Written 16 July, 2020.
I talk to my therapist who’s a doctor. The problem is that here K’s agoraphobia overcomes her and she goes “out” as far as the deck and scuttles back inside. But in the city, K goes out with her carer at least once a week, if not twice. Only to the shopping centres, but that at least.
I talk to my therapist. Is the risk of co-vid so great at the moment that we should bring her here and risk her agoraphobia?
So we tell K to stay in the city. That way, she has to be self-sufficient.
She rings. It’s too cold to go up to the chemist to get her meds.
It’s not so cold.
She rings off unconvinced. My music professor rings to discuss the course. Ten PHD students are enrolled, so excited they don’t mind there’s only a 20% chance that the course will be counted toward their doctorates! Thank goodness. Perhaps they won’t be critical of me! I’m always expecting that. Why, I wonder? What I have to tell them aren’t my ideas, they’re from a vast field of study. Other people’s research, not mine.
Also, I only know about creativity in story-writing – which I’ll admit upfront – so the professor will co-teach with me. But artistic domains are the same. It seems that the same brain behaviour is.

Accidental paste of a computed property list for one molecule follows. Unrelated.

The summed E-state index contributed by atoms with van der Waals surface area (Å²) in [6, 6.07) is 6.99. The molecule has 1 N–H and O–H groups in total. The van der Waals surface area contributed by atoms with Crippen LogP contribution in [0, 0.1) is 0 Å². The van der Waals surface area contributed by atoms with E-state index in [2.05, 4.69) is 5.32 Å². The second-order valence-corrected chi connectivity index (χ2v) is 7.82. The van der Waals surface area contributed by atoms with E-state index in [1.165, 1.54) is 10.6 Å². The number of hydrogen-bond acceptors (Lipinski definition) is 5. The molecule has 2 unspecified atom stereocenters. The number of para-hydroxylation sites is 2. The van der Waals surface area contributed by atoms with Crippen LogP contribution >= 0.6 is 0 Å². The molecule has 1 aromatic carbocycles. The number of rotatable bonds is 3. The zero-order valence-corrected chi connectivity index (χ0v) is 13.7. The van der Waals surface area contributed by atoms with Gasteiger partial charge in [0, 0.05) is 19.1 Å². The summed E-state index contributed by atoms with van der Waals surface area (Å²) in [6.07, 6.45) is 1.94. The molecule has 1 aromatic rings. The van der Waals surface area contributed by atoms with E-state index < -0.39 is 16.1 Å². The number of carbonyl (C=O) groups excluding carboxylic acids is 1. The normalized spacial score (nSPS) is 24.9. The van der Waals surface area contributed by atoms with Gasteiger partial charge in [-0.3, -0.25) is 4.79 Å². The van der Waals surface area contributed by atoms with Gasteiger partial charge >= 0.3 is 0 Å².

I’ll be lost if someone wants to talk about a sonata, I say.
I’ll stay one millimetre ahead of the students, he says.
He’s clever but with the warmest heart. I try not to be nervous. it won’t help anyone.
I read neuroscience for my book of readings for the course. and rake the mud, so the tiny crabs go somewhere else and we have a beach – one day.
Later, K rings to report that she went out by herself. With someone like K, there’s a thrill at achieving the most ordinary things. Ordinary things take her a lot of courage. It’s thrilling she went out alone for her meds. Someone should give her a medal. Other parents are thrilled when their children get good marks, but with autism, the goalposts shift. I wonder how many other people walking the grey streets of the city are quiet heroes like her.